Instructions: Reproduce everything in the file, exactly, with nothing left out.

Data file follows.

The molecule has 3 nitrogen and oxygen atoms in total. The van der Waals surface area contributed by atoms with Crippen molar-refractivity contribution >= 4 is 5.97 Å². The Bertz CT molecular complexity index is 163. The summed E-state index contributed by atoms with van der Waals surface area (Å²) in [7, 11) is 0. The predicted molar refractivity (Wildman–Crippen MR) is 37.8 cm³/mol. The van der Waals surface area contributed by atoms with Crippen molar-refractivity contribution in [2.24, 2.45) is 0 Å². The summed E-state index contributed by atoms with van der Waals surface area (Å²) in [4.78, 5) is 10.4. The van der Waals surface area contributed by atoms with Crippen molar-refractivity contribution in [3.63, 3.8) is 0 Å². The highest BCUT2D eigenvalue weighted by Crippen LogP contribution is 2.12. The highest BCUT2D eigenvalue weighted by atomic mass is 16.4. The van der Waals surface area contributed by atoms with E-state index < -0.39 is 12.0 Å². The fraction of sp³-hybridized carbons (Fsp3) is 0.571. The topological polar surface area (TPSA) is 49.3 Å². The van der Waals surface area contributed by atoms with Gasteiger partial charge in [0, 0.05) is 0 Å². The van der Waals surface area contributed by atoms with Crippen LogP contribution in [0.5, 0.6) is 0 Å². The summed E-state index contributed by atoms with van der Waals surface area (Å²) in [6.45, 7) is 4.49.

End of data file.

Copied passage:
The molecule has 3 nitrogen and oxygen atoms in total. The van der Waals surface area contributed by atoms with Crippen molar-refractivity contribution >= 4 is 5.97 Å². The Bertz CT molecular complexity index is 163. The summed E-state index contributed by atoms with van der Waals surface area (Å²) in [7, 11) is 0. The predicted molar refractivity (Wildman–Crippen MR) is 37.8 cm³/mol. The van der Waals surface area contributed by atoms with Crippen molar-refractivity contribution in [2.24, 2.45) is 0 Å². The summed E-state index contributed by atoms with van der Waals surface area (Å²) in [4.78, 5) is 10.4. The van der Waals surface area contributed by atoms with Crippen molar-refractivity contribution in [3.63, 3.8) is 0 Å². The highest BCUT2D eigenvalue weighted by Crippen LogP contribution is 2.12. The highest BCUT2D eigenvalue weighted by atomic mass is 16.4. The van der Waals surface area contributed by atoms with E-state index < -0.39 is 12.0 Å². The fraction of sp³-hybridized carbons (Fsp3) is 0.571. The topological polar surface area (TPSA) is 49.3 Å². The van der Waals surface area contributed by atoms with Gasteiger partial charge in [0, 0.05) is 0 Å². The van der Waals surface area contributed by atoms with Crippen LogP contribution in [0.5, 0.6) is 0 Å². The summed E-state index contributed by atoms with van der Waals surface area (Å²) in [6.45, 7) is 4.49.